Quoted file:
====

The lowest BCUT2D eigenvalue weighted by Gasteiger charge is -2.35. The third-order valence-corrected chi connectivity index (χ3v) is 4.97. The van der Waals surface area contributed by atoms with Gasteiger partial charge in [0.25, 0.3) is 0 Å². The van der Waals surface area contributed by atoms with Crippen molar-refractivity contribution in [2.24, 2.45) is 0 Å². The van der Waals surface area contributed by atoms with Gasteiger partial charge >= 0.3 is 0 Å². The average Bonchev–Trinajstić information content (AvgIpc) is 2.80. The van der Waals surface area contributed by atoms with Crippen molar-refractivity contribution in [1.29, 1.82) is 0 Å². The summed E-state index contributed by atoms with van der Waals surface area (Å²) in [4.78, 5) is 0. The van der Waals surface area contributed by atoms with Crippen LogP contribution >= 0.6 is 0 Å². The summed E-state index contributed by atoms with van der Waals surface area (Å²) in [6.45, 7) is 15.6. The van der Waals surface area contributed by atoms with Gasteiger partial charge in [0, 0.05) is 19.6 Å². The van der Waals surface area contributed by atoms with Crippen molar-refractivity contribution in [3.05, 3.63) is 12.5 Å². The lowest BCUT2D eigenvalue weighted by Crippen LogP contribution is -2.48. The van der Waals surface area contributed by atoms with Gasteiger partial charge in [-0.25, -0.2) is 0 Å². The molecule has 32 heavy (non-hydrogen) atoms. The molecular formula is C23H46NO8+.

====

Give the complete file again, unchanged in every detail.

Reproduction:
The lowest BCUT2D eigenvalue weighted by Gasteiger charge is -2.35. The third-order valence-corrected chi connectivity index (χ3v) is 4.97. The van der Waals surface area contributed by atoms with Gasteiger partial charge in [0.25, 0.3) is 0 Å². The van der Waals surface area contributed by atoms with Crippen molar-refractivity contribution in [2.24, 2.45) is 0 Å². The van der Waals surface area contributed by atoms with Gasteiger partial charge >= 0.3 is 0 Å². The average Bonchev–Trinajstić information content (AvgIpc) is 2.80. The van der Waals surface area contributed by atoms with Crippen molar-refractivity contribution in [1.29, 1.82) is 0 Å². The summed E-state index contributed by atoms with van der Waals surface area (Å²) in [4.78, 5) is 0. The van der Waals surface area contributed by atoms with Crippen LogP contribution >= 0.6 is 0 Å². The summed E-state index contributed by atoms with van der Waals surface area (Å²) in [6.45, 7) is 15.6. The van der Waals surface area contributed by atoms with Gasteiger partial charge in [0, 0.05) is 19.6 Å². The van der Waals surface area contributed by atoms with Crippen molar-refractivity contribution in [3.05, 3.63) is 12.5 Å². The lowest BCUT2D eigenvalue weighted by Crippen LogP contribution is -2.48. The van der Waals surface area contributed by atoms with Gasteiger partial charge in [-0.25, -0.2) is 0 Å². The molecule has 32 heavy (non-hydrogen) atoms. The molecular formula is C23H46NO8+.